I went to a Food Addicts in Recovery (FA) meeting the other night. It's a 12-step offshoot of Overeaters Anonymous (OA). Some years back I went to FA meetings for a month or two. I had an unbearably atrocious sponsor and just felt crazier and crazier as the time went on, so I gave it up. I also have some minimal experience with OA, which seemed to be a group of people who couldn't deal with life, but who wanted me to put all my decisions into their hands (yeah, right!). I have been cynical to say the least about 12-step programs over the years, FA and OA included. However, it is very clear to me that each of these programs works for some, as far as helping people to release the grip on their food addictions. From what I have personally witnessed, FA has a much higher success rate than OA. I attribute that both to a very simple, clear-cut food plan as well as to FA's close-knit community.
I went to FA the other night without the intention of getting a sponsor or following their food plan. I went to gather information, namely, what it is that's working for these people. I didn't get a chance to speak to too many people myself, but I do have some more solidified ideas of what works after hearing people speak during the meeting, namely:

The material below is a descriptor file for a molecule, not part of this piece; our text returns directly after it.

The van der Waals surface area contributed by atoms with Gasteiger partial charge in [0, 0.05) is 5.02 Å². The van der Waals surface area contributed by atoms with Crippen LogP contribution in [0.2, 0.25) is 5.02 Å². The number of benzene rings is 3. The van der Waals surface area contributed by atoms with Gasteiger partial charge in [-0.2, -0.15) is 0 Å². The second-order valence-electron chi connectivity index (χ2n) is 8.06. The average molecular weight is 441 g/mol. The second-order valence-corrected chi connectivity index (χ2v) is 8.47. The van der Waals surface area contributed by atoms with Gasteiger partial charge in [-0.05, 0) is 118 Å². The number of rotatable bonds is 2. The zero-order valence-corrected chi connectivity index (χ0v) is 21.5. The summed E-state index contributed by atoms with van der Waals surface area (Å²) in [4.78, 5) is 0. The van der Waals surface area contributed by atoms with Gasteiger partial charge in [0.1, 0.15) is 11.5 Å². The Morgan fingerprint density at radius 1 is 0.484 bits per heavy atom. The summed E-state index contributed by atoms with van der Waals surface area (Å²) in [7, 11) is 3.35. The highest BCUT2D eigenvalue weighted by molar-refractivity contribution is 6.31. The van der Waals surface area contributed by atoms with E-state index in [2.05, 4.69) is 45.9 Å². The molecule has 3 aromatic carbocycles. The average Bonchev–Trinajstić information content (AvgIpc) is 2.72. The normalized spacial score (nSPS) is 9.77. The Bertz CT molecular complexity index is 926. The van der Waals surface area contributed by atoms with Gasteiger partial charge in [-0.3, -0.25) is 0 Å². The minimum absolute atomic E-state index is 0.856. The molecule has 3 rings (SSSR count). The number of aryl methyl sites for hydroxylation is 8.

- A defined notion of abstinence. (The definition of an "ideal raw food diet" varies amongst raw enthusiasts, even in raw sub-genres, i.e. 811ers vs. "eat-anything-as-long-as-it's-raw-ers" vs. fruitarians, etc.)
- A community of people who have similar feelings and behaviors around food. (I haven't found this in raw circles yet, but, rather, a spectrum of behaviors/beliefs about food, some of which I agree with, some of which I find highly suspect.)
- A support system within that community. (I have not always found the raw community supportive; not that it doesn't exist, but the support is not systematized/defined.)
- Continued reinforcement of the positive behavior in the form of community meetings. (Doesn't exist due to the above.)
- Having another person (sponsor) who you commit your program to. (See above.)
- A daily meditation/spiritual practice/quiet time. (Ok, if I haven't always done this, that's my fault! :-) )
I spoke to a wonderful friend of mine this afternoon who is in FA, and who has been abstinent in that program for over five years. She has given me some supportive insight, which has helped me to define my own abstinence (in the absence of a systematic support system to do it for me):
- Unlimited raw fruits and vegetables, eating no more than 4 times per day.
- A daily caloric intake of at least 1800 calories (may go down if I get smaller). I have a problem of not eating enough when I'm eating 811.
- Limited fats (1 handful of nuts, 1 tbsp oil, or 1/2 an avocado).
- Black tea and coffee are ok for now (my biggest problem is with food right now, and I need to get past that first).
P.S. That cheese I was eating a few days ago was gross!